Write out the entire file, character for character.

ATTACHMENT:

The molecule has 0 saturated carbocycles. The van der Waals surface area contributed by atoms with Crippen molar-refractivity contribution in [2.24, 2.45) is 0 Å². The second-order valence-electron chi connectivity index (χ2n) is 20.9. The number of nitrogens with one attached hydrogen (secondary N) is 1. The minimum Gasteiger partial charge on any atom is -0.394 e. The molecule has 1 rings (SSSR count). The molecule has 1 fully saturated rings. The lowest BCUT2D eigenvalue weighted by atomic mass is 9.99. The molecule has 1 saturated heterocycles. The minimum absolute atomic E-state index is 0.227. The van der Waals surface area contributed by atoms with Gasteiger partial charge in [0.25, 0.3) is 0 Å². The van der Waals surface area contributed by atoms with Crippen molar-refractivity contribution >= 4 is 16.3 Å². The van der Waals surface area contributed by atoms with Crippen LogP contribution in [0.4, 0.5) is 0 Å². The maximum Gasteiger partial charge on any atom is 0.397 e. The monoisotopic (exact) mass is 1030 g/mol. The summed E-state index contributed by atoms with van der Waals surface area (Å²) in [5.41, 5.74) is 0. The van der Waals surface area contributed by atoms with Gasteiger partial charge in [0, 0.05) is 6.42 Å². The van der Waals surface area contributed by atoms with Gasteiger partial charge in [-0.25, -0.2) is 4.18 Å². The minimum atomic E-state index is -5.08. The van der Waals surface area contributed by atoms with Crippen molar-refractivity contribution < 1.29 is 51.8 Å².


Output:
The molecule has 0 saturated carbocycles. The van der Waals surface area contributed by atoms with Crippen molar-refractivity contribution in [2.24, 2.45) is 0 Å². The second-order valence-electron chi connectivity index (χ2n) is 20.9. The number of nitrogens with one attached hydrogen (secondary N) is 1. The minimum Gasteiger partial charge on any atom is -0.394 e. The molecule has 1 rings (SSSR count). The molecule has 1 fully saturated rings. The lowest BCUT2D eigenvalue weighted by atomic mass is 9.99. The molecule has 1 saturated heterocycles. The minimum absolute atomic E-state index is 0.227. The van der Waals surface area contributed by atoms with Gasteiger partial charge in [0.25, 0.3) is 0 Å². The van der Waals surface area contributed by atoms with Crippen molar-refractivity contribution >= 4 is 16.3 Å². The van der Waals surface area contributed by atoms with Crippen LogP contribution in [0.4, 0.5) is 0 Å². The maximum Gasteiger partial charge on any atom is 0.397 e. The monoisotopic (exact) mass is 1030 g/mol. The summed E-state index contributed by atoms with van der Waals surface area (Å²) in [5.41, 5.74) is 0. The van der Waals surface area contributed by atoms with Gasteiger partial charge in [0, 0.05) is 6.42 Å². The van der Waals surface area contributed by atoms with Gasteiger partial charge in [-0.25, -0.2) is 4.18 Å². The minimum atomic E-state index is -5.08. The van der Waals surface area contributed by atoms with Crippen molar-refractivity contribution < 1.29 is 51.8 Å².